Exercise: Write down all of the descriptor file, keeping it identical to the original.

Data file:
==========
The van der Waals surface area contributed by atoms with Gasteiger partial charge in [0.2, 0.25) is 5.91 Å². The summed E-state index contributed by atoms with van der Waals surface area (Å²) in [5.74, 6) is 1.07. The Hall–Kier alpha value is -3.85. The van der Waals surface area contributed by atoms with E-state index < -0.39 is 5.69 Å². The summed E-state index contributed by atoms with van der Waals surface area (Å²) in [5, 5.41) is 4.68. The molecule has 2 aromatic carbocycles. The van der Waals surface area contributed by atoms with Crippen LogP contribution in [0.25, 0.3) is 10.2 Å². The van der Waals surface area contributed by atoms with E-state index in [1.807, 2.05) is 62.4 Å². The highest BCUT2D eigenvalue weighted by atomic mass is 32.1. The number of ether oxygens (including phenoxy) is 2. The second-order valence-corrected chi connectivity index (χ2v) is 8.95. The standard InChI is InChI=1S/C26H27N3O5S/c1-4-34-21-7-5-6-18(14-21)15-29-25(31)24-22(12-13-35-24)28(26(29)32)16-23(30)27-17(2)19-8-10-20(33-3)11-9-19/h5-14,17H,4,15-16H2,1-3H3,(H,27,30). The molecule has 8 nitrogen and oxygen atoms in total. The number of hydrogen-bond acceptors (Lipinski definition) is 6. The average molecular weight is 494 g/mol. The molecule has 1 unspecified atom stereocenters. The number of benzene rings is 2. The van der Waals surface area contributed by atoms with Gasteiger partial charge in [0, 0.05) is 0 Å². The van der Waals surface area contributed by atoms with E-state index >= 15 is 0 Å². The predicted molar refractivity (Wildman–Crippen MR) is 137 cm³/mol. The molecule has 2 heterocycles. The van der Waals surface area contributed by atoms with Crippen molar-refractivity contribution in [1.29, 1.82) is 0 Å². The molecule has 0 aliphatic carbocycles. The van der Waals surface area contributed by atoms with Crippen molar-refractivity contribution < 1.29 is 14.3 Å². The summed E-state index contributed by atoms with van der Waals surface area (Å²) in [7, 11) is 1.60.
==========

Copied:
The van der Waals surface area contributed by atoms with Gasteiger partial charge in [0.2, 0.25) is 5.91 Å². The summed E-state index contributed by atoms with van der Waals surface area (Å²) in [5.74, 6) is 1.07. The Hall–Kier alpha value is -3.85. The van der Waals surface area contributed by atoms with E-state index < -0.39 is 5.69 Å². The summed E-state index contributed by atoms with van der Waals surface area (Å²) in [5, 5.41) is 4.68. The molecule has 2 aromatic carbocycles. The van der Waals surface area contributed by atoms with Crippen LogP contribution in [0.25, 0.3) is 10.2 Å². The van der Waals surface area contributed by atoms with E-state index in [1.807, 2.05) is 62.4 Å². The highest BCUT2D eigenvalue weighted by atomic mass is 32.1. The number of ether oxygens (including phenoxy) is 2. The second-order valence-corrected chi connectivity index (χ2v) is 8.95. The standard InChI is InChI=1S/C26H27N3O5S/c1-4-34-21-7-5-6-18(14-21)15-29-25(31)24-22(12-13-35-24)28(26(29)32)16-23(30)27-17(2)19-8-10-20(33-3)11-9-19/h5-14,17H,4,15-16H2,1-3H3,(H,27,30). The molecule has 8 nitrogen and oxygen atoms in total. The number of hydrogen-bond acceptors (Lipinski definition) is 6. The average molecular weight is 494 g/mol. The molecule has 1 unspecified atom stereocenters. The number of benzene rings is 2. The van der Waals surface area contributed by atoms with Gasteiger partial charge in [0, 0.05) is 0 Å². The van der Waals surface area contributed by atoms with E-state index >= 15 is 0 Å². The predicted molar refractivity (Wildman–Crippen MR) is 137 cm³/mol. The molecule has 2 heterocycles. The van der Waals surface area contributed by atoms with Crippen molar-refractivity contribution in [1.29, 1.82) is 0 Å². The molecule has 0 aliphatic carbocycles. The van der Waals surface area contributed by atoms with Crippen molar-refractivity contribution < 1.29 is 14.3 Å². The summed E-state index contributed by atoms with van der Waals surface area (Å²) in [7, 11) is 1.60.